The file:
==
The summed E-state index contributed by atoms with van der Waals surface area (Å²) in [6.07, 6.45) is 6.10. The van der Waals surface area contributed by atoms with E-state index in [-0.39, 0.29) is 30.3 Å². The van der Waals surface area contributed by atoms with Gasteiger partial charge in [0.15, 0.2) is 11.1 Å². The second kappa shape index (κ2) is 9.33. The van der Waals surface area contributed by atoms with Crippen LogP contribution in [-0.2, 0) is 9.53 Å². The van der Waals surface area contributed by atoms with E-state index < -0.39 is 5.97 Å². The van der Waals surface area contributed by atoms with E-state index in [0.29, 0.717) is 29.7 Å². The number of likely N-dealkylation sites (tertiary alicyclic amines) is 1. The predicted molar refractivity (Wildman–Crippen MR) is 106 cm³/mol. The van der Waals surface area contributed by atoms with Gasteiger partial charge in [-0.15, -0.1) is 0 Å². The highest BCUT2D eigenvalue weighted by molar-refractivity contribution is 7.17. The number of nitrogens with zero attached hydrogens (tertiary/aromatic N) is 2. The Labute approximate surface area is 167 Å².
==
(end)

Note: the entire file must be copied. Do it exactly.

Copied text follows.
The summed E-state index contributed by atoms with van der Waals surface area (Å²) in [6.07, 6.45) is 6.10. The van der Waals surface area contributed by atoms with E-state index in [-0.39, 0.29) is 30.3 Å². The van der Waals surface area contributed by atoms with Gasteiger partial charge in [0.15, 0.2) is 11.1 Å². The second kappa shape index (κ2) is 9.33. The van der Waals surface area contributed by atoms with Crippen LogP contribution in [-0.2, 0) is 9.53 Å². The van der Waals surface area contributed by atoms with E-state index < -0.39 is 5.97 Å². The van der Waals surface area contributed by atoms with E-state index in [0.29, 0.717) is 29.7 Å². The number of likely N-dealkylation sites (tertiary alicyclic amines) is 1. The predicted molar refractivity (Wildman–Crippen MR) is 106 cm³/mol. The van der Waals surface area contributed by atoms with Gasteiger partial charge in [-0.15, -0.1) is 0 Å². The highest BCUT2D eigenvalue weighted by molar-refractivity contribution is 7.17. The number of nitrogens with zero attached hydrogens (tertiary/aromatic N) is 2. The Labute approximate surface area is 167 Å².